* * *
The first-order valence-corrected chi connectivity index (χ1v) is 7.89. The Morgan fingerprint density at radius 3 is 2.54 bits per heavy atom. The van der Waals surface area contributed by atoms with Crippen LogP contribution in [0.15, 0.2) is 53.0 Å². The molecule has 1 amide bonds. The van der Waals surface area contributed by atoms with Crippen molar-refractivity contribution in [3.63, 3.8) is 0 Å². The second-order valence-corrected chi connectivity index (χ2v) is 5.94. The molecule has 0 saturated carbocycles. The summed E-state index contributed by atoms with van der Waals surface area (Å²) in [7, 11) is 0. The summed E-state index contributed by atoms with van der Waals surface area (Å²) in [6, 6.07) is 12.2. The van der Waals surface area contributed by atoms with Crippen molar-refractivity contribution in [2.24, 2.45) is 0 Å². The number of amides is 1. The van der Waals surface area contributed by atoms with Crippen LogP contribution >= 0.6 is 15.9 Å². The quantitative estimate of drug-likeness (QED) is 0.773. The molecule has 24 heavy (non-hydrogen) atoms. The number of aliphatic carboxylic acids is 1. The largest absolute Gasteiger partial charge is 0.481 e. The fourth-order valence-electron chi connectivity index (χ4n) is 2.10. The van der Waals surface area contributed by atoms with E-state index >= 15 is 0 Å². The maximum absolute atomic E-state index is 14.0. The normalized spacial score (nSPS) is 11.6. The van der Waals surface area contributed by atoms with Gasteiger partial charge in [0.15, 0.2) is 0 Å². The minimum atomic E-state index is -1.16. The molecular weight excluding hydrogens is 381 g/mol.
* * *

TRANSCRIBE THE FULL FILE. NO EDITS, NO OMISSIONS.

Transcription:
The first-order valence-corrected chi connectivity index (χ1v) is 7.89. The Morgan fingerprint density at radius 3 is 2.54 bits per heavy atom. The van der Waals surface area contributed by atoms with Crippen LogP contribution in [0.15, 0.2) is 53.0 Å². The molecule has 1 amide bonds. The van der Waals surface area contributed by atoms with Crippen molar-refractivity contribution in [3.63, 3.8) is 0 Å². The second-order valence-corrected chi connectivity index (χ2v) is 5.94. The molecule has 0 saturated carbocycles. The summed E-state index contributed by atoms with van der Waals surface area (Å²) in [7, 11) is 0. The summed E-state index contributed by atoms with van der Waals surface area (Å²) in [6, 6.07) is 12.2. The van der Waals surface area contributed by atoms with Crippen molar-refractivity contribution in [2.24, 2.45) is 0 Å². The number of amides is 1. The van der Waals surface area contributed by atoms with Crippen LogP contribution >= 0.6 is 15.9 Å². The quantitative estimate of drug-likeness (QED) is 0.773. The molecule has 24 heavy (non-hydrogen) atoms. The number of aliphatic carboxylic acids is 1. The largest absolute Gasteiger partial charge is 0.481 e. The fourth-order valence-electron chi connectivity index (χ4n) is 2.10. The van der Waals surface area contributed by atoms with E-state index >= 15 is 0 Å². The maximum absolute atomic E-state index is 14.0. The normalized spacial score (nSPS) is 11.6. The van der Waals surface area contributed by atoms with Gasteiger partial charge in [0.15, 0.2) is 0 Å². The minimum atomic E-state index is -1.16. The molecular weight excluding hydrogens is 381 g/mol.